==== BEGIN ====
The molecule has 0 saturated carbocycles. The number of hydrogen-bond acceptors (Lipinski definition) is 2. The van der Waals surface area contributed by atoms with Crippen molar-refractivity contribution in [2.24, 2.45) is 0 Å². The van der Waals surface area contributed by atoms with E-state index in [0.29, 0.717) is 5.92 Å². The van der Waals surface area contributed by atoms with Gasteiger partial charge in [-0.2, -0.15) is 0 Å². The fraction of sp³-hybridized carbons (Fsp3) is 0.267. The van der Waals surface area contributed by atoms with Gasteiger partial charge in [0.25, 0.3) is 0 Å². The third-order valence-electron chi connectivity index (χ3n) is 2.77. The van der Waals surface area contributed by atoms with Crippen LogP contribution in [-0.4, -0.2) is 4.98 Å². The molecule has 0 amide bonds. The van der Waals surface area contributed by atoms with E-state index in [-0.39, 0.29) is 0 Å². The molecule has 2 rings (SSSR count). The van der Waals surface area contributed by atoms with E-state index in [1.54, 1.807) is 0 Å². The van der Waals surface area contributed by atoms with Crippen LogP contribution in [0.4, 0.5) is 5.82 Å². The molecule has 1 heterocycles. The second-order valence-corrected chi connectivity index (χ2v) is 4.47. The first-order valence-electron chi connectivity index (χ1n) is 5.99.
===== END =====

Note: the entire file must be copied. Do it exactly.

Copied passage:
The molecule has 0 saturated carbocycles. The number of hydrogen-bond acceptors (Lipinski definition) is 2. The van der Waals surface area contributed by atoms with Crippen molar-refractivity contribution in [2.24, 2.45) is 0 Å². The van der Waals surface area contributed by atoms with E-state index in [0.29, 0.717) is 5.92 Å². The van der Waals surface area contributed by atoms with Gasteiger partial charge in [-0.2, -0.15) is 0 Å². The fraction of sp³-hybridized carbons (Fsp3) is 0.267. The van der Waals surface area contributed by atoms with Gasteiger partial charge in [0.25, 0.3) is 0 Å². The third-order valence-electron chi connectivity index (χ3n) is 2.77. The van der Waals surface area contributed by atoms with Crippen LogP contribution in [-0.4, -0.2) is 4.98 Å². The molecule has 0 amide bonds. The van der Waals surface area contributed by atoms with E-state index in [-0.39, 0.29) is 0 Å². The molecule has 2 rings (SSSR count). The van der Waals surface area contributed by atoms with E-state index in [1.54, 1.807) is 0 Å². The van der Waals surface area contributed by atoms with Crippen LogP contribution in [0.4, 0.5) is 5.82 Å². The molecule has 1 heterocycles. The second-order valence-corrected chi connectivity index (χ2v) is 4.47. The first-order valence-electron chi connectivity index (χ1n) is 5.99.